The Road to Freedom is an ongoing bus journey featuring exhibits on disability history and the Americans with Disabilities Act (ADA). The tour highlighted the work of social documentarian Tom Olin and included a photographic history leading up to passage of the ADA, as well as a history of the ADA written by Arlene Mayerson.

The goal was to spread awareness to the press and the public of the challenges of people with disabilities. On our first launch, the brightly wrapped bus stopped in all 50 states. In addition, they showcased personal testimonials and a display of disability rights history in the U.S. It was organized by the coalition of disability, civil rights, and social justice organizations with support from business leaders and policymakers.

The organizers of The Road to Freedom uncovered evidence of steady unemployment rates and poverty among people with disabilities. They realized the historic fight for disability rights was not over. The rights they thought were secured proved to need continued support. As a means of letting America know about this injustice, the bus journey was accompanied by a promise. The promise is to gain press coverage to inspire America to take action and share the compelling history of disability rights to ensure equal access to healthcare, transportation, education, employment, and more.

The Clinton Presidential Library. Asilver building with tons of windows
Image: Clinton Presidential Library in Little Rock, Arkansas.

A particularly memorable stop took place at the Bill Clinton Library. The governor and local organizer attending were grateful for the media coverage they had previously struggled to obtain. “This was a monumental event for us,”said Billy Altom, executive director of the Delta Resource Center for Independent Living in Arkansas, after the Road To Freedom bus stop at the Clinton Presidential Library in Little Rock. “The message of civil rights for people with disabilities went out all over the state! The governor was there! Every newspaper and TV station was there! And we had disability advocates from every major group in the state!”


Three woman wearing black wearing microphones
image: Ysaye Maria Barnwell and Sweet Honey in The Rock perform at the Disability Rights Concert outside of Washington, DC.

The ADA celebrated its 15th anniversary with a concert at the Music Center at Strathmore in Bethesda, Maryland. The event, organized in support of the Road to Freedom Campaign, featured a keynote speech by U.S. Senator Chris Van Hollen. The concert was broadcast by Comcast, which also aired interviews of disability rights leaders. In addition, the event included performances by Laura Dodd, Bruce Hornsby, and Sweet Honey and The Rock, as well as a display of Tom Olins’ photographic history of the fight for disability rights. The event’s media coverage helped raise awareness about the issue of discrimination against people with disabilities, who make up over 54 million Americans. Watch the full video here.

The Road to Freedom bus tour returned to Washington D.C. on November 15, 2007, for a celebration and senate hearing on the ADA Restoration Act of 2007. Advocates for disability rights traveled over 25,000 miles by bus, making over 100 stops in a year. In celebration, the group was thanked on the floor of the U.S. Senate. The event was attended by Senator Harkin and other supporters. A hearing was held for ADA restoration of 2007 and featured speeches by the representatives of various disabilities, civil rights, and social justice organizations.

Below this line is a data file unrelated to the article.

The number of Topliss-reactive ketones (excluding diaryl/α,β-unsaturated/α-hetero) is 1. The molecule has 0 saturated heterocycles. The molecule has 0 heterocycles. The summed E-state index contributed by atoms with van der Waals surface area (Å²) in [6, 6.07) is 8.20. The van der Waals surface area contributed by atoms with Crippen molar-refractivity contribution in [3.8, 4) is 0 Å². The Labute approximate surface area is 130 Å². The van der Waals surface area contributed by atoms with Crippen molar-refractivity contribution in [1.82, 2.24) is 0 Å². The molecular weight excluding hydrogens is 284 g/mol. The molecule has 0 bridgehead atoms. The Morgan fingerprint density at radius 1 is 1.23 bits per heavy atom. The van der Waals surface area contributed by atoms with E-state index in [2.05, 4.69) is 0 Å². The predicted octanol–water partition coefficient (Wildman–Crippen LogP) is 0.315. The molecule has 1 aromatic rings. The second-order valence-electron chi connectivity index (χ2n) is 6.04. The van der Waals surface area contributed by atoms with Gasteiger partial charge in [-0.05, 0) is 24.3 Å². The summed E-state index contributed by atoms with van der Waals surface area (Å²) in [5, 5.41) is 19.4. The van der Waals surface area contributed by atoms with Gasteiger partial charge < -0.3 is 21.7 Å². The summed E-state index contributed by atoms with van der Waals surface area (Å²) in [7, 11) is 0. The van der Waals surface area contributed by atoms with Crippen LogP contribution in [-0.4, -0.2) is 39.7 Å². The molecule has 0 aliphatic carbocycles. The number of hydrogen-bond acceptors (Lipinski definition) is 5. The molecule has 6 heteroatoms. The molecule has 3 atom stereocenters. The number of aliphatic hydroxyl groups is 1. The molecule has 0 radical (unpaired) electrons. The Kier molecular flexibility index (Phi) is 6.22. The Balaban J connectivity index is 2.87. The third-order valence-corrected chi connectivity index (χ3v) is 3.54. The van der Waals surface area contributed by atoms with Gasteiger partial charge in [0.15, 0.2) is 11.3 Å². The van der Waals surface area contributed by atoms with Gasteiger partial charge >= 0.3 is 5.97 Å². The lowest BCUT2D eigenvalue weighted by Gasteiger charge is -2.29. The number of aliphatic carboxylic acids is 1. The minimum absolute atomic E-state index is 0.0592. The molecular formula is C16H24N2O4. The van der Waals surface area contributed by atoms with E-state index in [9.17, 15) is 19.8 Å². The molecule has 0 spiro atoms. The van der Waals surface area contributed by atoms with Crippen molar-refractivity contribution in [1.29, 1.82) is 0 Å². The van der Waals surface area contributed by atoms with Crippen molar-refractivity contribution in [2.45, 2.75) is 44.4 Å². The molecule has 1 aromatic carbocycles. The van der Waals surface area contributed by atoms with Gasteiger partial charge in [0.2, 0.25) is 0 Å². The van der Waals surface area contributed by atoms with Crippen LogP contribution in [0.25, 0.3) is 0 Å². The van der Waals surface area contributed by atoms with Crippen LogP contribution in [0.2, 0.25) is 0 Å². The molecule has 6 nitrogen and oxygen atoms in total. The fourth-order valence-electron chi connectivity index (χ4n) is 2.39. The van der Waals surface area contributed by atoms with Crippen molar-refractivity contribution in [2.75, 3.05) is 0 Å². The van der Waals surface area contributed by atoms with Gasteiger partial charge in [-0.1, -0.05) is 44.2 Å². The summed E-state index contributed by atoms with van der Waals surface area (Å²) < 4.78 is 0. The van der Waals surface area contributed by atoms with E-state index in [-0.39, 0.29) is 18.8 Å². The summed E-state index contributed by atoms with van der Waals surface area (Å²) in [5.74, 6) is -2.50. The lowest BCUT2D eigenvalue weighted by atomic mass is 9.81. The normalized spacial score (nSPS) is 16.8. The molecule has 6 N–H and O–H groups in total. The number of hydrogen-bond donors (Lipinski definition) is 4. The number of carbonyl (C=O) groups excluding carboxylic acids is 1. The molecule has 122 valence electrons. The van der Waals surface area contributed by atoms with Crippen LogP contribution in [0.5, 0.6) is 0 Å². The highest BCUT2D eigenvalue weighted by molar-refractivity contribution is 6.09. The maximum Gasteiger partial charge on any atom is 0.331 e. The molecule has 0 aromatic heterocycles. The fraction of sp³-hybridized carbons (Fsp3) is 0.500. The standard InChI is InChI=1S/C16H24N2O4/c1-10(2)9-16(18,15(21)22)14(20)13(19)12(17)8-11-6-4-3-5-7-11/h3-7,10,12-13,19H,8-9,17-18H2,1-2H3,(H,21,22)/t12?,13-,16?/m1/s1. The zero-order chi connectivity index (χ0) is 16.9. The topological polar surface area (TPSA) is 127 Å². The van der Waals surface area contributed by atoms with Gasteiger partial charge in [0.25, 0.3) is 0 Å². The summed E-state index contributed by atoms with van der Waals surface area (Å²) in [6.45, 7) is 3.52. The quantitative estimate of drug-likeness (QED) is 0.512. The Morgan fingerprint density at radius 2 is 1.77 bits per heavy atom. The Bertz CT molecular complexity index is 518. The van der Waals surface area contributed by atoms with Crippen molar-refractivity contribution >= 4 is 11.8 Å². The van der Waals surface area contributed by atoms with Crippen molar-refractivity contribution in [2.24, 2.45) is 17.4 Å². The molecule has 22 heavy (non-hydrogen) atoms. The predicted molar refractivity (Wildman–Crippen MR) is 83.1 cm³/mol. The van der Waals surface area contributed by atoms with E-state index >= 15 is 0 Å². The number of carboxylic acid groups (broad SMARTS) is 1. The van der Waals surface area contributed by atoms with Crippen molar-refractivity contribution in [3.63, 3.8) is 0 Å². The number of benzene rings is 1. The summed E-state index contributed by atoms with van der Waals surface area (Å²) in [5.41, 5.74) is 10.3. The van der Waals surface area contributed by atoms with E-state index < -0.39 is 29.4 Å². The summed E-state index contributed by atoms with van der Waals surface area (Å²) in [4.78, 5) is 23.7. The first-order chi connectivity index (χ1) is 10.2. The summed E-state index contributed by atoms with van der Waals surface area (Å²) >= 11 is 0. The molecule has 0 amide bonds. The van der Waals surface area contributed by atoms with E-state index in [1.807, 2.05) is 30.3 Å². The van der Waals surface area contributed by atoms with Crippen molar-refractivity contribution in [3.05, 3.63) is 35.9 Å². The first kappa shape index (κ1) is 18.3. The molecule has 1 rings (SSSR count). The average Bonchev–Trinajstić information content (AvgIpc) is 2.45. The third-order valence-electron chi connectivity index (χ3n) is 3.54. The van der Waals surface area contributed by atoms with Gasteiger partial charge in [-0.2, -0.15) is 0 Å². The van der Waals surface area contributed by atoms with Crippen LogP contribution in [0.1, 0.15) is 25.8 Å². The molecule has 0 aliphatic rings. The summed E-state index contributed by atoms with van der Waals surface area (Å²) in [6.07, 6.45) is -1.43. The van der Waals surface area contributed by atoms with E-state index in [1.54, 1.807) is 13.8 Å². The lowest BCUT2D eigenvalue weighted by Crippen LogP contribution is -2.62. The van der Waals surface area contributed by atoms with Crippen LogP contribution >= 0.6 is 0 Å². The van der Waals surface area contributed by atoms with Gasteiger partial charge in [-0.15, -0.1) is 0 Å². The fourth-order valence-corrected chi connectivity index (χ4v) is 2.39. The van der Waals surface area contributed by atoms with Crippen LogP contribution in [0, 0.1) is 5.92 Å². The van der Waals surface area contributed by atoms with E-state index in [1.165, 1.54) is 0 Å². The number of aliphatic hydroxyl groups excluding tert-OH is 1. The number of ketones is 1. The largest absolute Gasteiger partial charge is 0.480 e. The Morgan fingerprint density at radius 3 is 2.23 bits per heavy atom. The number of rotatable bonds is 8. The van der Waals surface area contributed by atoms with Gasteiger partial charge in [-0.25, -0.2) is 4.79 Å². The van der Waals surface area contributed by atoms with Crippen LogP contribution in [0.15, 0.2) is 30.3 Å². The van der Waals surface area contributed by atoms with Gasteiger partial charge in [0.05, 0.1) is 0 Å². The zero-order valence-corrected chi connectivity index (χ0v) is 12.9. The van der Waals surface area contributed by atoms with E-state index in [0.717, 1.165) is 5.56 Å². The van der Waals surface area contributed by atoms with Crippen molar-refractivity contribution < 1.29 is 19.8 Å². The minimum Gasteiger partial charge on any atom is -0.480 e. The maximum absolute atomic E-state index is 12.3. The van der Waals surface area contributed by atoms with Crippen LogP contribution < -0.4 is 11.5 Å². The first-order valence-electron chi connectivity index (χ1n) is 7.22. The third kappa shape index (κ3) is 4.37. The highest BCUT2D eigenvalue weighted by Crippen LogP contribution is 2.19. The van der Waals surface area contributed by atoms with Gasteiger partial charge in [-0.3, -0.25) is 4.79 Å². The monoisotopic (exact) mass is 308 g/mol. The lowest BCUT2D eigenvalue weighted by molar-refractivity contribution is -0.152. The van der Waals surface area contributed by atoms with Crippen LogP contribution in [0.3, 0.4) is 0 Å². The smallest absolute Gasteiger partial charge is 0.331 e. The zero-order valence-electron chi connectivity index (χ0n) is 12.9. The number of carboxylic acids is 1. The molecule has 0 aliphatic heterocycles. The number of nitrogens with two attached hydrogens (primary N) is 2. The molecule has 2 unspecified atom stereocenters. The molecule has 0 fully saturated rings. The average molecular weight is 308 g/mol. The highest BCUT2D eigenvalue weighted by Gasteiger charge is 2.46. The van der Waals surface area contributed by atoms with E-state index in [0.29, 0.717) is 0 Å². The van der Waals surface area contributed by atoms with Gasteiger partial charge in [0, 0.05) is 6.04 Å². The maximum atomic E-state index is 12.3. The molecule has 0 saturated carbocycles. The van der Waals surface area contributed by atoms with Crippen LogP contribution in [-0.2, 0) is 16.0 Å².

The Americans with Disabilities Act Restoration Act of 2007 was passed by the U.S. House of Representatives on June 25, 2007, with strong bipartisan support by a vote of 402 to 17. The bill, introduced by Majority Leader Steny Hoyer and Rep. James Sensenbrenner, clarifies the definition of disability and reverses several Supreme Court rulings that disability advocates claim have left some people with disabilities unprotected. The bill was supported by Rep. George Miller, chairman of the House Education and Labor Committee, who stated that the Americans with Disabilities Act protects anyone who faces discrimination on the basis of a disability.

Two men shaking hands in stage in front of the Road to Freedom bus. One man holds an award
Image: Arkansas Governor Mike Beebe presents Arkansas Traveler award to ADA Watch’s Jim Ward

ADA Watch/NCDR founder and president, Jim Ward stated today, “This is a monumental victory for people with disabilities. As America seeks to respond to the economic challenges we face, this law – if enforced – will ensure that people with disabilities are fairly included in the workforce and that we can do our jobs free from discrimination.” Jim Ward dedicated two years of his and his family’s lives to The Road to Freedom campaign. The dedication and sacrifices cannot be overlooked as this monumental change took momental sacrifice. 

The ADA laws have proven valuable for all Americans, not just Americans with disabilities. Jim Wards states “ sidewalk ramps help cyclists and strollers! Automatic doors help those with their hands full.” A reminder to all Americans of the importance of disability rights. As the campaign falls further in the past the CDRJ hopes The Road to Freedom will inspire the new generations to continue to be active in the campaign for disability rights. Stay informed and active in local and international campaigns to stand up for justice. 

The Clinton Presidential Library. Asilver building with tons of windows
The Clinton Presidential Library. Asilver building with tons of windows

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